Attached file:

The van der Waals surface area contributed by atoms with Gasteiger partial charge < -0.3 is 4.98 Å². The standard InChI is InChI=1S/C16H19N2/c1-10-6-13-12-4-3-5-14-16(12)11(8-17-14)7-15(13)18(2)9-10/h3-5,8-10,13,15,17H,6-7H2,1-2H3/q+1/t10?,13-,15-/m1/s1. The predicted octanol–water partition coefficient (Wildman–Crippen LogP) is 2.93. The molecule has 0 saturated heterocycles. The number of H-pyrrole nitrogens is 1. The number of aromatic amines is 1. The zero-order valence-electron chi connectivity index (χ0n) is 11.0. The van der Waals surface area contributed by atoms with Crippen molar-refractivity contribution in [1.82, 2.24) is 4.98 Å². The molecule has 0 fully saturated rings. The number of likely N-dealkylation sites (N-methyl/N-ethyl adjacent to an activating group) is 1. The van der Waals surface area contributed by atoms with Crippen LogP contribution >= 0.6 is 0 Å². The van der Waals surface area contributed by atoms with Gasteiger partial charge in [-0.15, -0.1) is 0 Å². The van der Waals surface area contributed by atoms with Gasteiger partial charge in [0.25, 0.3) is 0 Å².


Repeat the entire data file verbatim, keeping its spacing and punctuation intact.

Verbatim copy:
The van der Waals surface area contributed by atoms with Gasteiger partial charge < -0.3 is 4.98 Å². The standard InChI is InChI=1S/C16H19N2/c1-10-6-13-12-4-3-5-14-16(12)11(8-17-14)7-15(13)18(2)9-10/h3-5,8-10,13,15,17H,6-7H2,1-2H3/q+1/t10?,13-,15-/m1/s1. The predicted octanol–water partition coefficient (Wildman–Crippen LogP) is 2.93. The molecule has 0 saturated heterocycles. The number of H-pyrrole nitrogens is 1. The number of aromatic amines is 1. The zero-order valence-electron chi connectivity index (χ0n) is 11.0. The van der Waals surface area contributed by atoms with Crippen molar-refractivity contribution in [1.82, 2.24) is 4.98 Å². The molecule has 0 fully saturated rings. The number of likely N-dealkylation sites (N-methyl/N-ethyl adjacent to an activating group) is 1. The van der Waals surface area contributed by atoms with Crippen LogP contribution >= 0.6 is 0 Å². The van der Waals surface area contributed by atoms with Gasteiger partial charge in [-0.15, -0.1) is 0 Å². The van der Waals surface area contributed by atoms with Gasteiger partial charge in [0.25, 0.3) is 0 Å².